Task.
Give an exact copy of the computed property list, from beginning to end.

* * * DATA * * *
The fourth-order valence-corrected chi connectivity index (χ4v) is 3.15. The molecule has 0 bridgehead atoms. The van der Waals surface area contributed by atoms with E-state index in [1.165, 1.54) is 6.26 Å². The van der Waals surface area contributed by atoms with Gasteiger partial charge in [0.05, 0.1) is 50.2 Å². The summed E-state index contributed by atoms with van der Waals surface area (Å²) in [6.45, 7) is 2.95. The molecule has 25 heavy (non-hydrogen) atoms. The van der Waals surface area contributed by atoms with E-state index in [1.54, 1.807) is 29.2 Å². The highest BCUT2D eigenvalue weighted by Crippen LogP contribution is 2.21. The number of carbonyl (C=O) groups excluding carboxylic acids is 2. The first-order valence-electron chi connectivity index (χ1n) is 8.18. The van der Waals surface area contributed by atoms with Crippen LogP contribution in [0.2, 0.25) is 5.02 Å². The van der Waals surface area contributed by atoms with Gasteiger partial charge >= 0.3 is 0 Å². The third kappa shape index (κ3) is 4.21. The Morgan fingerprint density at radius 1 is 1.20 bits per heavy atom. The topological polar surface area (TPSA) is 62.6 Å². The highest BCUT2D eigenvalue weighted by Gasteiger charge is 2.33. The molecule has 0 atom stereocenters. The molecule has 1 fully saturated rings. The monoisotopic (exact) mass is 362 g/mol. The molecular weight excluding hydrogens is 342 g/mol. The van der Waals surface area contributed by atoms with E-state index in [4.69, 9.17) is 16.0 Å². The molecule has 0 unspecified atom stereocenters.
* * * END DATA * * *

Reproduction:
The fourth-order valence-corrected chi connectivity index (χ4v) is 3.15. The molecule has 0 bridgehead atoms. The van der Waals surface area contributed by atoms with E-state index in [1.165, 1.54) is 6.26 Å². The van der Waals surface area contributed by atoms with Gasteiger partial charge in [0.05, 0.1) is 50.2 Å². The summed E-state index contributed by atoms with van der Waals surface area (Å²) in [6.45, 7) is 2.95. The molecule has 25 heavy (non-hydrogen) atoms. The van der Waals surface area contributed by atoms with E-state index in [1.54, 1.807) is 29.2 Å². The highest BCUT2D eigenvalue weighted by Crippen LogP contribution is 2.21. The number of carbonyl (C=O) groups excluding carboxylic acids is 2. The first-order valence-electron chi connectivity index (χ1n) is 8.18. The van der Waals surface area contributed by atoms with Crippen LogP contribution in [0.2, 0.25) is 5.02 Å². The van der Waals surface area contributed by atoms with Gasteiger partial charge >= 0.3 is 0 Å². The third kappa shape index (κ3) is 4.21. The Morgan fingerprint density at radius 1 is 1.20 bits per heavy atom. The topological polar surface area (TPSA) is 62.6 Å². The highest BCUT2D eigenvalue weighted by Gasteiger charge is 2.33. The molecule has 0 atom stereocenters. The molecule has 1 fully saturated rings. The monoisotopic (exact) mass is 362 g/mol. The molecular weight excluding hydrogens is 342 g/mol. The van der Waals surface area contributed by atoms with E-state index in [4.69, 9.17) is 16.0 Å². The molecule has 0 unspecified atom stereocenters.